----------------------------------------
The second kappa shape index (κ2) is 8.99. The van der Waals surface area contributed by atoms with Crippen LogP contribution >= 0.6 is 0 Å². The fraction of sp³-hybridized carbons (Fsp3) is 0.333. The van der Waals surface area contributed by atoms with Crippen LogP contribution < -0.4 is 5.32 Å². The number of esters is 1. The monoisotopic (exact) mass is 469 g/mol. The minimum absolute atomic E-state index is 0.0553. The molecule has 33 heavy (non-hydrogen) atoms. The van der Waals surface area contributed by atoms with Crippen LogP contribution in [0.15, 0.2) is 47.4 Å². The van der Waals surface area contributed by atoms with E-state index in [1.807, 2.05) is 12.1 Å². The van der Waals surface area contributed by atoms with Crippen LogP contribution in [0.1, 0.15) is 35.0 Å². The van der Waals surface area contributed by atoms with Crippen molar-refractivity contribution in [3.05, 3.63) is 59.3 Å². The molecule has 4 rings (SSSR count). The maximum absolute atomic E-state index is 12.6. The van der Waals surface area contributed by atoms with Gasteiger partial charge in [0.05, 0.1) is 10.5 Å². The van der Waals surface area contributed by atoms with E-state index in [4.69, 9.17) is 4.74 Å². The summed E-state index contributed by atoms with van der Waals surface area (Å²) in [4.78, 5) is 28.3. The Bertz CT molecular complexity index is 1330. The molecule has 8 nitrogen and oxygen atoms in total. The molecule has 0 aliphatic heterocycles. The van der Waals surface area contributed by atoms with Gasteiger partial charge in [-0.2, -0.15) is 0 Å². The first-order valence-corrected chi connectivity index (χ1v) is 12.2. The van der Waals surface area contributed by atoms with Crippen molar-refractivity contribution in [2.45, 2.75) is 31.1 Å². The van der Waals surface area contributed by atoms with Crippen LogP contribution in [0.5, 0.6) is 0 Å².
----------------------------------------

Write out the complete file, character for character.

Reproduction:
The second kappa shape index (κ2) is 8.99. The van der Waals surface area contributed by atoms with Crippen LogP contribution >= 0.6 is 0 Å². The fraction of sp³-hybridized carbons (Fsp3) is 0.333. The van der Waals surface area contributed by atoms with Crippen LogP contribution < -0.4 is 5.32 Å². The number of esters is 1. The monoisotopic (exact) mass is 469 g/mol. The minimum absolute atomic E-state index is 0.0553. The molecule has 33 heavy (non-hydrogen) atoms. The van der Waals surface area contributed by atoms with Crippen LogP contribution in [0.15, 0.2) is 47.4 Å². The van der Waals surface area contributed by atoms with E-state index in [1.807, 2.05) is 12.1 Å². The van der Waals surface area contributed by atoms with Crippen LogP contribution in [0.1, 0.15) is 35.0 Å². The van der Waals surface area contributed by atoms with Crippen molar-refractivity contribution in [3.05, 3.63) is 59.3 Å². The molecule has 4 rings (SSSR count). The maximum absolute atomic E-state index is 12.6. The van der Waals surface area contributed by atoms with Gasteiger partial charge in [0.05, 0.1) is 10.5 Å². The van der Waals surface area contributed by atoms with E-state index in [4.69, 9.17) is 4.74 Å². The summed E-state index contributed by atoms with van der Waals surface area (Å²) in [4.78, 5) is 28.3. The Bertz CT molecular complexity index is 1330. The molecule has 8 nitrogen and oxygen atoms in total. The molecule has 0 aliphatic heterocycles. The van der Waals surface area contributed by atoms with Gasteiger partial charge in [-0.2, -0.15) is 0 Å². The first-order valence-corrected chi connectivity index (χ1v) is 12.2. The van der Waals surface area contributed by atoms with Crippen molar-refractivity contribution in [2.45, 2.75) is 31.1 Å². The van der Waals surface area contributed by atoms with Crippen LogP contribution in [0.5, 0.6) is 0 Å².